On Choosing the Right Soundtrack

Last time was pretty serious. Well, maybe not serious–maybe more like incredibly straight forward and academic. And <em>boring.</em>

So I thought I’d get a little loose this time—talk about something I like, with the stipulation that I tell you at least twice that it’s something I like.

And that would be assigning a soundtrack for my stories.

Now, before you navigate away, I should specify a few things. Firstly, I use the term “soundtrack” loosely—more on that in a bit. Secondly, I do believe that if you don’t already do this, it can actually help your writing. Thirdly, that is as long as you do it… in moderation.

Firstly, Not Really a Soundtrack

I’m a weird guy when it comes to music (at least). I’m admittedly terrible with actual, normal music; I honestly would not be able to name a single Led Zeppelin song for you. And at the same time, no, I also would not be able to name a Katy Perry song for you—I defy genres and generations with my musical ignorance.

However, I can hear five seconds of original soundtrack from two rooms away, come over, and, without even looking at the television it’s coming from, tell you, “Jurassic Park. The scene when Grant and the kids are climbing over the wire fence. That track is called ‘High Wire Stunts’.”

I’ll go right on to immediately add that I know this is a problem.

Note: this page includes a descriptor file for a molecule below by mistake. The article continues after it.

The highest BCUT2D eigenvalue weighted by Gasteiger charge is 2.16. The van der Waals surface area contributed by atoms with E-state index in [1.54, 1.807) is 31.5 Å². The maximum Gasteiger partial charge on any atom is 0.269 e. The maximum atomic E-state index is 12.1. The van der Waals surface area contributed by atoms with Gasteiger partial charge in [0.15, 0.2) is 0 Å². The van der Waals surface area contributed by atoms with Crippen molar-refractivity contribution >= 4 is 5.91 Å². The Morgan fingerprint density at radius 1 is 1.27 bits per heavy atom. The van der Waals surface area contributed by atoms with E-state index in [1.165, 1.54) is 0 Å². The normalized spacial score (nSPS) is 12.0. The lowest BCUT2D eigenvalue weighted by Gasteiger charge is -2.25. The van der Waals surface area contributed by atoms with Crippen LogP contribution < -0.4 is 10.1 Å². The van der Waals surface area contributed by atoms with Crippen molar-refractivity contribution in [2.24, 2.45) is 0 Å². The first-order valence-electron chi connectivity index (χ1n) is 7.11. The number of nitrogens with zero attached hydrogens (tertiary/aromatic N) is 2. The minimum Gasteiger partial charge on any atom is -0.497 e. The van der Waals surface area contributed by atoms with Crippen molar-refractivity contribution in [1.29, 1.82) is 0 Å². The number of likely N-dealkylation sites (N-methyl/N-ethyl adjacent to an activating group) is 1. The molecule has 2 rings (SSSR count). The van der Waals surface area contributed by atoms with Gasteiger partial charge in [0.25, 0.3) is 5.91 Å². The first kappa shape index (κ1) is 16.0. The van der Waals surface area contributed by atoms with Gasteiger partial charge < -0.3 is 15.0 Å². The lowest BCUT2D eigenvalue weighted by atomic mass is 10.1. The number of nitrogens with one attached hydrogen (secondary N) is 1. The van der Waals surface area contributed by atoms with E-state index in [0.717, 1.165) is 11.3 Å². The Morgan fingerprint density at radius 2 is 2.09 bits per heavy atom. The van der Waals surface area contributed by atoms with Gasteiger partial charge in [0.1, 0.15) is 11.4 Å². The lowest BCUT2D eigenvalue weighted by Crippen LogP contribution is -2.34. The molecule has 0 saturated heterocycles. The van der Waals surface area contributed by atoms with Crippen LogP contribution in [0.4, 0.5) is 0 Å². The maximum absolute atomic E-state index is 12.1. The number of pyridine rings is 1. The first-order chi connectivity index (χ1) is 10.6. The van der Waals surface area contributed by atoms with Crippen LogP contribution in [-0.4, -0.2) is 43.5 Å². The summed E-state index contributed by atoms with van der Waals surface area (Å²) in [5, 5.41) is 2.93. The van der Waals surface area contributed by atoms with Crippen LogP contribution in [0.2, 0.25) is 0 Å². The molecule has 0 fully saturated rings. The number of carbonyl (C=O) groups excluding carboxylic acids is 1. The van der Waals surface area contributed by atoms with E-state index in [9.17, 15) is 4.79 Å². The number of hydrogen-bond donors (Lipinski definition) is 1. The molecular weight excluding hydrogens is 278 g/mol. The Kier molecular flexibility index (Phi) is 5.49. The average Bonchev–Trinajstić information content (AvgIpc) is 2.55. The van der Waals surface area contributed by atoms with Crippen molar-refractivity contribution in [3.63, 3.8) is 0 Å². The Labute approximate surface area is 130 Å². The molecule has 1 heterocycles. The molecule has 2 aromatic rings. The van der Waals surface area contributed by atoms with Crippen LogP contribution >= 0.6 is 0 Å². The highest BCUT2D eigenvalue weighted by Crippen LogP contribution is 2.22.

However, what I want to specify immediately is that my goal here is not to make that your problem; I’m absolutely not suggesting that you compile a detailed and complete soundtrack. Aside from the fact that it would be incredibly hard to find music that matches all of your scenes and all matches the same tone, it would just be a huge waste of time.

Because, let’s be real—if you compiled a soundtrack worthy of worldwide distribution… who are you showing that to? How are you planning to use it? I don’t want to assume you don’t get it, but this leads right into how you should think of your “soundtrack”—basically, as a writing tool.

I’ll lead with an example: here’s a part of my soundtrack (and yes, it’s more Castlevania). But immediately, let me point out a few things:

1) This song is the theme for an abandoned gallery my characters find at one point. But not all of the song is the gallery’s theme—more like everything but 1:32-2:02 or any other part where it gets insanely Castlevania…y). Those organ solos don’t fit the tone of my story at all.

2) Regardless, there is no point where the piano portion of this song could actually play anywhere in my story; in an animated or live-action version of my story, there just honestly would not be enough suitable time in that gallery.

3) I would also absolutely never write to this song or even reread my work while listening to it; it’s just too distracting.

So how exactly do I use this song at all? Before I write any scenes in the gallery. When I’m thinking about the gallery—how it looks and sounds. When I need to figure out an aspect of it. When I want to remember how it feels to stand in it.

And that means that, like the rest of my “soundtrack,” that song is a kind of personal tool that’s detached from my writing in every way an actual soundtrack shouldn’t be. And that’s what I’m suggesting; that you find whole songs, parts of songs—maybe even clips that are only seconds long—that you compile as writing tools, not expressly as a playlist. And not even expressly music; this is what I played for the weeks it took me to get through chapters 10 and 11, and having this, looped, helped to a degree that’s embarrassing to admit.

Secondly, How This Can Actually Help